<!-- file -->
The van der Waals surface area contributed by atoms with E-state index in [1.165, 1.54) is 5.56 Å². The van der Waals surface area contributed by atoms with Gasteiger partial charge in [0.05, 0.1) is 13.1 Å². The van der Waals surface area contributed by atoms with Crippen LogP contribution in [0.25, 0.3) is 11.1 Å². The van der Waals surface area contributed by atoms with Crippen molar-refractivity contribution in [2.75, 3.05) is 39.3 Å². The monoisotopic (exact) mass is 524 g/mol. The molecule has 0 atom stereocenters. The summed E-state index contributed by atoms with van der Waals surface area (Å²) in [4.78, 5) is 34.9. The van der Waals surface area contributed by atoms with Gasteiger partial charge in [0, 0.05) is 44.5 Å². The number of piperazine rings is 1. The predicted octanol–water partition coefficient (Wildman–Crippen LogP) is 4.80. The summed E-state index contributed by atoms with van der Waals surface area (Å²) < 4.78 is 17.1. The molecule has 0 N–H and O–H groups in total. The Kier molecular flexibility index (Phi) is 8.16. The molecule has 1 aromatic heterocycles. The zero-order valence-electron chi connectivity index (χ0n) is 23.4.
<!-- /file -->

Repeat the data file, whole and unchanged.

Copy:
The van der Waals surface area contributed by atoms with E-state index in [1.165, 1.54) is 5.56 Å². The van der Waals surface area contributed by atoms with Gasteiger partial charge in [0.05, 0.1) is 13.1 Å². The van der Waals surface area contributed by atoms with Crippen LogP contribution in [0.25, 0.3) is 11.1 Å². The van der Waals surface area contributed by atoms with Crippen molar-refractivity contribution in [2.75, 3.05) is 39.3 Å². The monoisotopic (exact) mass is 524 g/mol. The molecule has 0 atom stereocenters. The summed E-state index contributed by atoms with van der Waals surface area (Å²) in [4.78, 5) is 34.9. The van der Waals surface area contributed by atoms with Gasteiger partial charge in [0, 0.05) is 44.5 Å². The number of piperazine rings is 1. The predicted octanol–water partition coefficient (Wildman–Crippen LogP) is 4.80. The summed E-state index contributed by atoms with van der Waals surface area (Å²) < 4.78 is 17.1. The molecule has 0 N–H and O–H groups in total. The Kier molecular flexibility index (Phi) is 8.16. The molecule has 1 aromatic heterocycles. The zero-order valence-electron chi connectivity index (χ0n) is 23.4.